The UK and EU will push the world’s richest countries to end subsidies for foreign oil and gas operations and coal mining at an OECD meeting next month. The move builds on a commitment by some member countries to align public finance institutions with Paris Agreement goals to limit global warming.
Need to know: global economy
The World Bank warned that oil prices could hit $150 and food prices could also rise if the Israel-Hamas conflict intensified, in a “dual shock” for commodity markets still shaken by the war in Ukraine.
The EU and Australia have failed to reach a free trade deal after five years of negotiations. A deal is now unlikely until 2025, according to Australian officials, with EU parliamentary elections in June next year and a federal poll in Australia before or in 2025.
The Insurance Development Forum, a World Bank and UN-backed insurer body, is planning an infrastructure fund to help developing countries deal with the effects of climate change. Global climate efforts have faced setbacks recently as some governments have met political opposition over transition plans.
Facing elevated debts and growing demands on public spending, governments around the world must work out how they can deliver more with less, says the FT editorial board.
Foreign direct investment in China is plunging, according to FT analysis, adding to pressure on its policymakers to address the economic slowdown. Watch our new video for a discussion on whether China’s Belt and Road infrastructure initiative has been a success.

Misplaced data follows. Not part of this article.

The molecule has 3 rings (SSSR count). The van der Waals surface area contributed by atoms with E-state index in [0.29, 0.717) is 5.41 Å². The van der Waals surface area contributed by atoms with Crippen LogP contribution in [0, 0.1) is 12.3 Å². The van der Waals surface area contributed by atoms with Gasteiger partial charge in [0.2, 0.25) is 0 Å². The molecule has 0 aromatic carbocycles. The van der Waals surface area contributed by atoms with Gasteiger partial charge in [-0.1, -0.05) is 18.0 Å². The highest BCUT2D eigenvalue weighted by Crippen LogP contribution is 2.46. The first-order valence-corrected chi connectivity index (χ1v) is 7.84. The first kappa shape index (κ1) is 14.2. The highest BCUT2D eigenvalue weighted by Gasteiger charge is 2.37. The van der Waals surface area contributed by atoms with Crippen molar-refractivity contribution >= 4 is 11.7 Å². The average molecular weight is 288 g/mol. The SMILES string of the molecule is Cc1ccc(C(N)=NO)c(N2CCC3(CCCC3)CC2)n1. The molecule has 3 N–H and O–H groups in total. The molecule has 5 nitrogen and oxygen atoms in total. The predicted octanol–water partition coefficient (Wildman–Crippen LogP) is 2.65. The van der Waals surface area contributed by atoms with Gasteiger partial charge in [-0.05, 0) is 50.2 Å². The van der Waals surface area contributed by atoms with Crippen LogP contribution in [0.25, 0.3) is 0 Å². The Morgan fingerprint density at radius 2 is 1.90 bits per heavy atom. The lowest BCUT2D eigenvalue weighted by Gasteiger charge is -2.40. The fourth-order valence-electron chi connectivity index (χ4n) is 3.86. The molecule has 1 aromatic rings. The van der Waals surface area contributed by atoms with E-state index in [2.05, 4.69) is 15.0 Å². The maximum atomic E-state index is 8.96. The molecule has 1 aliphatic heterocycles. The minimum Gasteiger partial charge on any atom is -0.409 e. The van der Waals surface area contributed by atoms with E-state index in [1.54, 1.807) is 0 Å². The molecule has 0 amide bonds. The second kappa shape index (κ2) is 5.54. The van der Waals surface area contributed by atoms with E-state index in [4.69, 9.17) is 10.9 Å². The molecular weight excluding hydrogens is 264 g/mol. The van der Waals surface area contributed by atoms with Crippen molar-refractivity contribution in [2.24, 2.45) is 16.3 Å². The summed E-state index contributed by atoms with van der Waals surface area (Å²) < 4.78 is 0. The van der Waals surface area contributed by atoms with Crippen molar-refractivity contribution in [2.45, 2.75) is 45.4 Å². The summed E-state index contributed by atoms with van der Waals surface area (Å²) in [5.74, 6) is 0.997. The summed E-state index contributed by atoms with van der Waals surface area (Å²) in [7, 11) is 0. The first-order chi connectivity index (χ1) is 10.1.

Need to know: business
General Motors agreed a deal with the UAW union to end the carworkers’ strike, following similar deals struck by Ford and Chrysler owner Stellantis.
US chipmaker Broadcom and cloud software company VMware delayed the completion of their $69bn merger as they await approval from China. Chinese regulators have been holding up the deal after Washington toughened rules to block Chinese access to high-end semiconductors.
Norsk Hydro, a leading European aluminium producer, warned that the increasing number of electric cars imported from China could have a big impact on regional demand for the metal. It says regional orders would drop if European carmakers could not compete. In the US, EV growth is slowing.
BlackRock, the world’s biggest asset manager, warned that investor disdain towards mining risked starving the sector of capital and hindering the energy transition by creating shortages of metals vital for green technologies.
China tech IPOs are drying up as regulators turn tough on start-ups. About 126 companies have cancelled or suspended applications for initial public offerings on Shanghai’s tech-focused Star Market so far in 2023, more than in the previous four years combined.
Killing Kittens, a sex party planner part-owned by the UK government (through a pandemic-era start-up fund) vowed to turn a profit for the taxpayer as it pivots to a new dating app. The Future Fund was launched in April 2020 but has faced criticism for ill-fated investments.
The world of work
Women account for more than 60 per cent of solicitors in England and Wales but only about one-third of partners in law firms. A concerted push is under way to redress the balance.
Critics attacking Gen Z workers for moaning about work burdens are taken to task by columnist Jemima Kelly. Why shouldn’t they take their happiness and quality of life seriously and why do we need to keep glorifying the daily grind as if it were an inherently worthy or virtuous way to live, she asks.
Some good news
Music has long been known as a balm for the soul, but new research suggests a favourite song, especially of the moving/bittersweet variety, can temporarily reduce the perception of physical pain.